- Few Southeast students face suspension, expulsion for sexual assaults, campus paper finds (4/25/17)6
- Perryville family organizing bone-marrow drive Friday for ailing 6-year-old boy (4/26/17)
- Woman battered after smashing boyfriend's meth pipe against wall, police say (4/25/17)1
- Temptations bassist dies after Cape Girardeau show (4/26/17)2
- BBB warns Jackson man's online business might not be legit (4/24/17)
- Event includes the first public tour of 200-year-old Elmwood Manor (4/23/17)3
- State Supreme Court rules against congressman's mother in dog-kennel defamation case (4/27/17)1
- Strattman to step down as principal at St. Mary (4/28/17)1
- Cape couple turns their home into cozy, comfortable music venue (4/24/17)
- New ride-hailing law draws praise from carGo official (4/25/17)
Congress reconvenes to show unity after attack
Associated Press Writer
WASHINGTON (AP) -- Lawmakers returned to the Capitol intent on ensuring Americans the government is functioning and politicians are united in the wake of terrorist attacks.
Both the House and Senate were devoting the day Wednesday to giving speeches and passing resolutions condemning the attacks in New York and Washington.
"We're determined to show the world that America will not be defeated by anyone," House Minority Leader Dick Gephardt, D-Mo., said as the House opened. Unlike most days, the chamber was filled with members listening to the opening remarks.
"It's so important that we show that even these terrible acts cannot stop America from going forward," said Senate Minority Leader Trent Lott, R-Miss., as the Senate convened.
Australian Prime Minister John Howard had been scheduled to address a joint session of Congress Wednesday. That was canceled, but Howard attended the House opening, sitting in the visitors' gallery in what House Speaker Dennis Hastert termed a show of solidarity with Americans.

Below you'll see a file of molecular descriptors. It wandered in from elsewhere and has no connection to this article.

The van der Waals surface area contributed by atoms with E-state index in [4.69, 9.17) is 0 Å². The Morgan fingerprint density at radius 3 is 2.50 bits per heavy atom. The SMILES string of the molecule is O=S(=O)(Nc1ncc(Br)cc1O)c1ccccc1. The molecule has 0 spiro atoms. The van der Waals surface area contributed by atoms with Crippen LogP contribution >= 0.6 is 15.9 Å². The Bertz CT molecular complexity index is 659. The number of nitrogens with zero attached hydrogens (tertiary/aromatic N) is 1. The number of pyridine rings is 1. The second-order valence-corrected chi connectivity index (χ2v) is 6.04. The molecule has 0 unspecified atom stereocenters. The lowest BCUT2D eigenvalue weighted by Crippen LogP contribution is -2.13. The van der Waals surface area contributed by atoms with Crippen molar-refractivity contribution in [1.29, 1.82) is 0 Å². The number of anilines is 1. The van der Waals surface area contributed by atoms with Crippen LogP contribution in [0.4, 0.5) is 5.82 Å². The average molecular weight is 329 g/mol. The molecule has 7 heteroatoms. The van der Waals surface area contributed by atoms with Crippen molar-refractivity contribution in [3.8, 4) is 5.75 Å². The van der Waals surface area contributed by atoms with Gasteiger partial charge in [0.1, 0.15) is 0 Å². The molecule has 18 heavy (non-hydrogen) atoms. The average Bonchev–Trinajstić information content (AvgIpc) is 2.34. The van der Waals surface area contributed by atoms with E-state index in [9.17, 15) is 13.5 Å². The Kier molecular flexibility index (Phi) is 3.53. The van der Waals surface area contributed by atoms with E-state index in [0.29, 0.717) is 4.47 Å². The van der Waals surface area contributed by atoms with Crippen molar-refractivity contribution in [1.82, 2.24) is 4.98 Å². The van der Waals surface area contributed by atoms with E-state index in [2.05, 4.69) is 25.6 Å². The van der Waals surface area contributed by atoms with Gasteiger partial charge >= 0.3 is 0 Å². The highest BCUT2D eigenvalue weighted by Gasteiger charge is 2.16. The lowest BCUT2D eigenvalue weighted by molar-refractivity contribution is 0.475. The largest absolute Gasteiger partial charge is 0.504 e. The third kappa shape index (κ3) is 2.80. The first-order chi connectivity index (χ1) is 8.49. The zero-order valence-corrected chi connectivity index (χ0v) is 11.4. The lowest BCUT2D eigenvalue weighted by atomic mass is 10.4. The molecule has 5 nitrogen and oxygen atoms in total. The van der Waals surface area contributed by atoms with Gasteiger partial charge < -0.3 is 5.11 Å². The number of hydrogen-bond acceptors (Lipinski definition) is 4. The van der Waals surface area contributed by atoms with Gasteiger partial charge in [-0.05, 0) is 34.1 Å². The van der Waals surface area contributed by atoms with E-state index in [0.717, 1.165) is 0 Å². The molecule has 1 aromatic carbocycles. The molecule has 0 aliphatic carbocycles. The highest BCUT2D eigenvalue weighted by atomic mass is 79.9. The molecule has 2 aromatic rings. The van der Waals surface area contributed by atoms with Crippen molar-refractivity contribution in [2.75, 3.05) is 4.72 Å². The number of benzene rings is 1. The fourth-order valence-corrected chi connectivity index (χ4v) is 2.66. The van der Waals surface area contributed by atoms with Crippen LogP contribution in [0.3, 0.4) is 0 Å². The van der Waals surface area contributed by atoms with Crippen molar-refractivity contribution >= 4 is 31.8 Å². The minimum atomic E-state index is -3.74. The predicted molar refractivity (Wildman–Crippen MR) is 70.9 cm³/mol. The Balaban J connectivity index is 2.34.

Almost all committee hearings also were canceled. A previously scheduled Senate Government Affairs meeting on the security of government buildings and communications systems was proceeding as scheduled.
House members were to meet on the floor of the chamber for a closed-door briefing with Defense Secretary Donald Rumsfeld. Senators were to be briefed separately on efforts to identify and bring to justice the people who hijacked four passenger planes Tuesday. Two crashed into the World Trade Center in New York, one into the Pentagon in Washington and the last in a field in rural Pennsylvania.
The top congressional leaders were also to meet with President Bush at the White House.
John Scofield, a spokesman for Republicans on the House Appropriations Committee, said lawmakers were expecting a White House request Wednesday for extra money to deal with the terrorist attacks and their aftermath. Scofield said it would likely be an unspecified request to spend "such funds as are necessary."
"I imagine whatever we do, we'll do it quickly," he said.
The Capitol, along with other federal buildings in Washington, was evacuated Tuesday morning following the World Trade Center and Pentagon attacks.
House and Senate leaders were taken to a secure location near the Capitol where they were in communication with the White House. Other lawmakers congregated at the Capitol Police station several blocks away where they were briefed on the evolving events.
House and Senate leaders and several hundred members gathered briefly on the steps of the Capitol Building Tuesday evening in a show of solidarity.
Democrats and Republicans, Hastert said at the gathering, "will stand shoulder to shoulder to fight this evil that's been perpetrated on this nation."